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First time hard cider help wanted

I’m an experienced beer maker who would like to try making a 5 gallon batch of black cherry flavored hard apple cider. I’ve read a little bit about cider making but I’m unsure how incorporate black cherry into the cider. I’ve found a source for pasteurized, preservative-free apple cider and black cherry juice. Do I just mix these juices together and pitch some Wyeast cider yeast? If so, what ratio is recommended to give a nice black cherry flavor? Thanks.


I would think that there will be some sugar content in the black cherry juice, and ,that will ferment out some of the desired traits that is thought to be the flavor. Why don’t you try a 1 gallon batch to test what you may want. Add the two together until you have a desired taste, then pitch yer yeast. When done fermenting you can see if thats what you wanted. Sneezles61

Pasteurize at 160 F for 15 minutes, cool, pitch Cote des Blancs yeast (it’s the best), let it ferment for a week or so, rack to secondary, then begin monitoring specific gravity every few days. Aim for 1.010-1.015. When gravity gets to that point, add gelatin to knock out most of the yeast, then a couple days later, rack again, add sorbate and sulfite to hurt the remaining yeast and keep the cider cold for another month or so, trying to prevent it from refermenting. If it starts up again, add more gelatin, sorbate and sulfite if necessary. Once the cider stabilizes fully, you can bottle or keg it. Then enjoy.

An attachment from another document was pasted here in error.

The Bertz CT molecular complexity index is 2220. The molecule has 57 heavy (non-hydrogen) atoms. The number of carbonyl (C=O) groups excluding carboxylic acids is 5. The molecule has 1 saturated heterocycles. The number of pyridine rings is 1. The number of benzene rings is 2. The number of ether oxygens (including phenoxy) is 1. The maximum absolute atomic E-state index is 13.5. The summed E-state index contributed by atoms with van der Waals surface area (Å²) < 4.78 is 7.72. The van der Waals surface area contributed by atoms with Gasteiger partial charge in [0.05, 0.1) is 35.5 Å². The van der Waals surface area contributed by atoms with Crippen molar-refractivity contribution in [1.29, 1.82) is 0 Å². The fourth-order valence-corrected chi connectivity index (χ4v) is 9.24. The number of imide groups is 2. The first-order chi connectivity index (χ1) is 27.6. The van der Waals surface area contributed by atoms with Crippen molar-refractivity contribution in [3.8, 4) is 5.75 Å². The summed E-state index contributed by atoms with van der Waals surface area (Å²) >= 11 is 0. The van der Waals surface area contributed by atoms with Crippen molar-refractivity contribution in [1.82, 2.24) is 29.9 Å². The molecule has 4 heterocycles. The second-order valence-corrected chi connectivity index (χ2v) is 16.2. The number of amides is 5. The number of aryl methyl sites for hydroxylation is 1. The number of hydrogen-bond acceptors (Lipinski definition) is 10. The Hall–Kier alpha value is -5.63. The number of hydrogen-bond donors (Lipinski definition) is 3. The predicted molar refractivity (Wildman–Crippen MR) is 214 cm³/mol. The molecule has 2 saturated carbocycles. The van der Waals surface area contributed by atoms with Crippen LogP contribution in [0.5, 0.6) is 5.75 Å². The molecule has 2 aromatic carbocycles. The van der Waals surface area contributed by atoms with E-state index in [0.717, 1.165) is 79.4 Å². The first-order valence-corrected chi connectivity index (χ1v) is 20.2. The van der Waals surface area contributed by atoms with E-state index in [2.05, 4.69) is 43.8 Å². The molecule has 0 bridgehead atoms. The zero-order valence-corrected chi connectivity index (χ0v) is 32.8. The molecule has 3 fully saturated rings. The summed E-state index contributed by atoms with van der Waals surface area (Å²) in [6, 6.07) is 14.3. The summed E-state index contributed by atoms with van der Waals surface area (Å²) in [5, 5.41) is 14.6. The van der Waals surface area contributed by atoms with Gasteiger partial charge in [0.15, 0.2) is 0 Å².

You can mix the apple and cherry juice before fermentation to get the flavor mix you want, but that will likely change by some amount by the fermentation. I haven’t done a mix like this, so I can’t say for sure if the cherry notes will get stronger or weaker, but I suspect the later.
You can also ferment the apple juice first, then after it has reached final gravity, mix in the cherry juice to taste and let the yeast restart themselves to ferment out the sugar from the cherry juice. It will still change some, but I think less than if you do the mixing up front.
Note: black cherries tend to be sweet, and sweet cherries don’t keep their flavor during fermentation as well as sour cherries do. Meaning you may need a lot. But I’d expect the color to keep fine, so your cider will be very dark.

I would probably try a mixture of the 2 methods above. I would completely ferment the apple juice. Then I would use the black cherry to “back sweeten” so to speak as it will restart fermentation. After that sample it daily and stop fermentation by cold crashing, adding gelatin and sorbate/sulfite.

Also do you plan serving it still or sparkling? That’s going to be a major component on your process, unless you have a kegging system.

Thanks everyone for the responses. I wanted to make a sparkling cider and I realize the challenge this presents without kegging. Will the cider turn into something awful if I allow it to bottle condition/carbonate, fermenting away all the sugars? I don’t mind a dry cider but I don’t want vinegar. I suppose I could throw in some sucralose (Splenda) or stevia (Truvia) to cut the dryness for broader appeal. This batch isn’t just for me.